The roar of the bandsaw, the whine of the plane, and the hours upon hours of meticulous work can be seen in every curve of Eric Hess's grandfather clock, and felt in every grain of its walnut.
From the gooseneck molding that adorns the top of the clock, to its German clockworks, which took Hess 10 hours to install the clock is more than furniture it's emotion.
The emotion that the clock elicited from Hess on graduation weekend was sheer triumph, after the grandfather clock won him Best of Show at the Moffat County High School Woodwork Show, sponsored by shop teacher Craig Conrad and the Brothers Wood.
"The plaque I received for Best of Show means to me what a state championship would mean to our baseball or football team," Hess said. "It represents the hours of work, along with everything else that I had to put into building this clock."
There is no exaggeration to the use of the word "hours" in Hess's comment, in fact "months" is more befitting.
Two weeks after the start of the last school year is when Hess received the plans for his senior project the clock. From that point, he worked on the clock until the day before the show.
In the eight-month span, the senior worked up to three hours a day, utilizing a position as Conrad's teachers aide, and using off-periods to put in extra work.
"It was a stressful and took a lot of time, but it is something that I am glad to have experienced," he said.
The experience, not a blue ribbon, is what Hess' woodshop instructor was hoping for.
While Conrad sees the show's competition as healthy, and a driving force for his students, he does not view it as the end-all as far as the ultimate goal.
The experience and knowledge gained in the shop are the paramount awards Conrad hopes his students have captured on their own.
"I tell the kids not to get hung up on what place they get, because the project itself means so much more then just a ribbon," Conrad said. "Even more than the projects that we build, it's the knowledge that the kids gain from the class, that's the real award. If you asked any of my students if they could rebuild their projects, all of them would answer 'yes', and they would probably tell you that the second time they'd do it better."
The show is judged completely by Conrad's former, woodshop students, a group with a true understanding of what the projects are, and the amount of work that goes into them. But, just because the judges walked down the same path as the show participants, doesn't render the task of picking a winner any easier.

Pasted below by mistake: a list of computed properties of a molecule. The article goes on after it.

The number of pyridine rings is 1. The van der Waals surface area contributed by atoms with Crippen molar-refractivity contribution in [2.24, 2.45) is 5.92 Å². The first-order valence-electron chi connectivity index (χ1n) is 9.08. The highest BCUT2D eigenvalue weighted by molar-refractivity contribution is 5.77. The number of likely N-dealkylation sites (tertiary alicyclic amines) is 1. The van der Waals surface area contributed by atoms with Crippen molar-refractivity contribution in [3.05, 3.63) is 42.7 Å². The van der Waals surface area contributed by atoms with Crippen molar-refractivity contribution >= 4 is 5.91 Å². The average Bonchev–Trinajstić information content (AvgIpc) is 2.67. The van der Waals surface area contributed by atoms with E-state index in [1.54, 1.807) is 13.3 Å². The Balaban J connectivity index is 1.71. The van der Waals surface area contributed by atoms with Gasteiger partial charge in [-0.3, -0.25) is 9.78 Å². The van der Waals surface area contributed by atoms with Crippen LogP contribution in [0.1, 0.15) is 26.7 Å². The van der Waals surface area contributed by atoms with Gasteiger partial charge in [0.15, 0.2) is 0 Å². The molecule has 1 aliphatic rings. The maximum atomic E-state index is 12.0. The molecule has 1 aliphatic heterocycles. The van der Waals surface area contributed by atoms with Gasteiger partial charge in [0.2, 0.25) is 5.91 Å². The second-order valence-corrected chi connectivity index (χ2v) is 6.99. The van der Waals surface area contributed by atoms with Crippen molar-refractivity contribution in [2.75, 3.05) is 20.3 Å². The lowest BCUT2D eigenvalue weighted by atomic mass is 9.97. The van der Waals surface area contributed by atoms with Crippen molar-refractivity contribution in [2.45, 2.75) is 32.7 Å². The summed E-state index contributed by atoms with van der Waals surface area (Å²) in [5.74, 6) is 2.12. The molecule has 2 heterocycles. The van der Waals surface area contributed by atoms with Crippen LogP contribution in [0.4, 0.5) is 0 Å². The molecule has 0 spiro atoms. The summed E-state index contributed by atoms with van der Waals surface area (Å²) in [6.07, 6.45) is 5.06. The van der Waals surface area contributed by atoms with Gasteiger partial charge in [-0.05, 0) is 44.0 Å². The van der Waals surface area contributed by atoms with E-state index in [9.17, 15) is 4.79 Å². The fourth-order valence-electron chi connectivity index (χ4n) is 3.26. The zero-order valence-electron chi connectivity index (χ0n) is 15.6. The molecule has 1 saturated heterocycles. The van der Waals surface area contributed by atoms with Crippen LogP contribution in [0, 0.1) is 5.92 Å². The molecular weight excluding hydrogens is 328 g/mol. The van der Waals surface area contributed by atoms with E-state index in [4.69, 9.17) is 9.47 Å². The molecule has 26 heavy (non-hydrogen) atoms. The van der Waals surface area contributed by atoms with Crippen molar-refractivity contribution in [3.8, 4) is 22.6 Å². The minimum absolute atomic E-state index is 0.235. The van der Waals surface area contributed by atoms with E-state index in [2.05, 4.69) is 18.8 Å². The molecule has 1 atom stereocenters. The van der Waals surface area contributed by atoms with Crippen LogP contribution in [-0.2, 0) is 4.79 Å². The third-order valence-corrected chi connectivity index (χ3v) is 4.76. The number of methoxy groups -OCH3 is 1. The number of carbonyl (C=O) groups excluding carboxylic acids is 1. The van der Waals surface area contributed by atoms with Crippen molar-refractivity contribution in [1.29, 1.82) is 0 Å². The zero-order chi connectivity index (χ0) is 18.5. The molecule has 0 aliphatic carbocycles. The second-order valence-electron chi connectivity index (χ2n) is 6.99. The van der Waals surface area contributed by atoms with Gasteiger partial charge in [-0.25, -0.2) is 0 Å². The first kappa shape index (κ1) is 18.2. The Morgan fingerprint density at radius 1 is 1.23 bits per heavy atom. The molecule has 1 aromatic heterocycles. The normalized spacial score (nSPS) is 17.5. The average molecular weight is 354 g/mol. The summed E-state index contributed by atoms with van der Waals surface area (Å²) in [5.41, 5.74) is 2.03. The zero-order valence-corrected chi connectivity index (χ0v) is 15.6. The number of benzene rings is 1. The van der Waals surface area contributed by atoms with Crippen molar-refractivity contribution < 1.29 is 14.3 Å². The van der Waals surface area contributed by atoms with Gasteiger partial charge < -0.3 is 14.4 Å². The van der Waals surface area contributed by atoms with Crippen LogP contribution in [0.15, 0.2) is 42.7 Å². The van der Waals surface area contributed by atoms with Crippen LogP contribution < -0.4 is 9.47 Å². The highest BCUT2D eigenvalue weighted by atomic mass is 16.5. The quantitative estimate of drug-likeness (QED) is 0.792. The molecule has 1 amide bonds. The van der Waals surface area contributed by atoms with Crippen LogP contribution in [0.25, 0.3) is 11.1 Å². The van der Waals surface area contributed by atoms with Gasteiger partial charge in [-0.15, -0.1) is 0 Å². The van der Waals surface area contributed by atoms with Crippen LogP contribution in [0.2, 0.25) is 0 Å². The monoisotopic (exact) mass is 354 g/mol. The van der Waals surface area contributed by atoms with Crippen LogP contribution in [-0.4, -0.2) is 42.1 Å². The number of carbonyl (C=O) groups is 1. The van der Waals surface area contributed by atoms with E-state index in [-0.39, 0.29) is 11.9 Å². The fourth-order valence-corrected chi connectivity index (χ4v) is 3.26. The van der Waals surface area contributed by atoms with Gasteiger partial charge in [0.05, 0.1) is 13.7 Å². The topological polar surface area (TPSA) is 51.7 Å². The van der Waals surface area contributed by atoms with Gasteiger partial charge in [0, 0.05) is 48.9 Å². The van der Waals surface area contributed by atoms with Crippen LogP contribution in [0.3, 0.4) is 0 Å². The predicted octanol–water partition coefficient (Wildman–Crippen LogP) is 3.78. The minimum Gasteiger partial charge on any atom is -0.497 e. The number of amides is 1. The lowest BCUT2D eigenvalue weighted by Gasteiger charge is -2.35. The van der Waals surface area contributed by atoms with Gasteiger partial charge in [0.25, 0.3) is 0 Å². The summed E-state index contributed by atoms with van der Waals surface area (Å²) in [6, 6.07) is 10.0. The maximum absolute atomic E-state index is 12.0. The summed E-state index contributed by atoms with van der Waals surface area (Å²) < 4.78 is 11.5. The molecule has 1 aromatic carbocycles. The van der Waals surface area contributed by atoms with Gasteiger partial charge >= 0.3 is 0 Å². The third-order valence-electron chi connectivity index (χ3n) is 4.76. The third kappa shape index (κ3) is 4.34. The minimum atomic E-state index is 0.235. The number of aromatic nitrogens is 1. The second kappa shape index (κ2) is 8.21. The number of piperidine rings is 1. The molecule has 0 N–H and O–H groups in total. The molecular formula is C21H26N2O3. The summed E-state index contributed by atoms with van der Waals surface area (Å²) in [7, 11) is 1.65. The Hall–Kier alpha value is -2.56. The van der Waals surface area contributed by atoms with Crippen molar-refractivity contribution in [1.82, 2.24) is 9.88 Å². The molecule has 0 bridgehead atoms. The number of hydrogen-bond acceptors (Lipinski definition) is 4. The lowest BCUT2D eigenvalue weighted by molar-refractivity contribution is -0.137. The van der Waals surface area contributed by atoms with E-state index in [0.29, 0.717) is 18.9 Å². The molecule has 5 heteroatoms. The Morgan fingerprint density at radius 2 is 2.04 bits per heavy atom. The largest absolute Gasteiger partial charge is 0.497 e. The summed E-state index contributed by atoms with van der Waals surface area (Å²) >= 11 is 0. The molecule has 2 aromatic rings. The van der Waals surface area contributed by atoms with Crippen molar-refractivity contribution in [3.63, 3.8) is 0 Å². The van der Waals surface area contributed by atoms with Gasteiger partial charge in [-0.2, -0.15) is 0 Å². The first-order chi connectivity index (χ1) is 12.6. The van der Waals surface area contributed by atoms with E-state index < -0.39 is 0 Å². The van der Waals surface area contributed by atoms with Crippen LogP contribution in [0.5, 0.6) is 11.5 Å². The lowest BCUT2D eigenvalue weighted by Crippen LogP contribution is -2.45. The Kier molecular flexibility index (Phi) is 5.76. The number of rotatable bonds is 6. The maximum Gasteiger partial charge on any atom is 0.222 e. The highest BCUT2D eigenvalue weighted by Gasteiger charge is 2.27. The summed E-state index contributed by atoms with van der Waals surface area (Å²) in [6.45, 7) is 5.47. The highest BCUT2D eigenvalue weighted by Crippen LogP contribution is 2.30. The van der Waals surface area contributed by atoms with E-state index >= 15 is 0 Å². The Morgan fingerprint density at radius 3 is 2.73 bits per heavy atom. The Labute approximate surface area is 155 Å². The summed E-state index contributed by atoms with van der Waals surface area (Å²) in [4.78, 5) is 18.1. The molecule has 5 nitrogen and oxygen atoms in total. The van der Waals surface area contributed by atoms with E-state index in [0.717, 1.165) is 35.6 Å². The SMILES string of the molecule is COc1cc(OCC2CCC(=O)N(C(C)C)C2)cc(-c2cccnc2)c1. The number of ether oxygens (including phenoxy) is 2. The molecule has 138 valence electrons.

The judges use two, different stipulations when appraising a piece: the quality of workmanship and the degree of difficulty that the piece presents.
Armed with only those two stipulations, the judges will mull through beds, canoes, lamps, and the occasional grandfather clock, to find their winner.
"The way we run our competition is the judges will go around an award the pieces that they feel are of blue ribbon quality, down to third place quality," Conrad said. "After all the awards are giving away in the first round, the piece then competes against those in its award category for Best of Show. That means blue ribbons compete against blue ribbons and red ribbons compete against red ribbons."
The competition is now over, the awards all handed-out, and slowly fade into the background memories of Conrad's students high-school lives, although may not realize it right now.
What will remain, no matter what place a project takes, is the sense of accomplishment the students will have for what they created from mere blocks of wood.
Along with a piece of furniture that will stand in a student's house forever, it will also serve as a daily reminder to what can be created with perseverance and emotion.
"My first year of woods, I would have never thought that I could have made something like a grandfather clock, but I didn't have a second thought when I took it on my senior year," Hess said. "The clock will be something that stands in my house for as long as I live."